Eat Pray Love

Time Out rating:

<strong>Rating: </strong><span class='lf-avgRating'>4</span>/5
 

Time Out says

Posted: Mon Aug 16 2010

No one is going into the breezy movie version of Elizabeth Gilbert's globe-trotting empowerment memoir expecting it to be Siddhartha---and if they are, they're being unfair. This is expertly wrought pop-psychology; perfect plates of pasta will be consumed in Rome (to nourish a wounded heart), then the soul will be tended in an Indian ashram, and finally romance will flourish in sultry Bali. In the context of this summer's other lunkheaded fantasies, is that really so offensive?

No one is going into the breezy movie version of Elizabeth Gilbert's globe-trotting empowerment memoir expecting it to be Siddhartha---and if they are, they're being unfair. This is expertly wrought pop-psychology; perfect plates of pasta will be consumed in Rome (to nourish a wounded heart), then the soul will be tended in an Indian ashram, and finally romance will flourish in sultry Bali. In the context of this summer's other lunkheaded fantasies, is that really so offensive?

So, like a bad nutritionist, I'm less concerned with what goes into Eat Pray Love than what comes out of it. First and foremost is Julia Roberts, who, even though she never seems to gain weight, flatters Gilbert's divorce with a gloriously complex performance---to these eyes, her best. Roberts has a movie star's size, which she constantly underplays, curling into balls of insecurity and lifting her wine glass in tear-rimmed ruefulness. Even if you know where this story is going (how could you not?), it's rare when Hollywood indulges such a robust woman's picture, neither a glossy Sex and the City 2 nor a cryptic, Indiewood Winter's Bone. Rather, here's a vehicle that could have been driven by yesteryear's Faye Dunaway or Gena Rowlands.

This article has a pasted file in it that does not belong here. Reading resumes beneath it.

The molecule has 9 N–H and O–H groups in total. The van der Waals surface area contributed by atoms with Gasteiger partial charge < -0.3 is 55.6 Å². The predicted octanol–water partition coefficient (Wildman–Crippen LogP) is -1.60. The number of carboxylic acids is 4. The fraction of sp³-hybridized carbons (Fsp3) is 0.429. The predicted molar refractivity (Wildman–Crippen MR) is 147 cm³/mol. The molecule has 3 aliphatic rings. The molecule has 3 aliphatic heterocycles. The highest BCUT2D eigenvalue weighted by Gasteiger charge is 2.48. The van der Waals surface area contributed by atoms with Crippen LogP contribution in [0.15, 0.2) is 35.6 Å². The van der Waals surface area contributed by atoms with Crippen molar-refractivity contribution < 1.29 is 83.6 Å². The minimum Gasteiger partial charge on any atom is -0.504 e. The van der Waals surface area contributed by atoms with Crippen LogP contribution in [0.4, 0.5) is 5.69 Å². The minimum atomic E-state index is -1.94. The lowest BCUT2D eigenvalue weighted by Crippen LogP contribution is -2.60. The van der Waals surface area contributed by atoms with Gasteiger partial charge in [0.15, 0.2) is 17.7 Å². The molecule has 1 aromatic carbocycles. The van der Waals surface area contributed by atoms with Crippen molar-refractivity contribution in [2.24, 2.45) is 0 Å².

All of the performances are knockouts, especially The Visitor's Richard Jenkins as a damaged Texas spiritualist who steeps the movie in intimacy. Oh, to have Julia's choices: crushed ex-husband Billy Crudup (slow-dancing with her to "Harvest Moon"), cute yogi James Franco, the Bali-dwelling Javier Bardem. The movie is completely aware of its own riches; it fills up your plate and dares you not to eat.---Joshua Rothkopf

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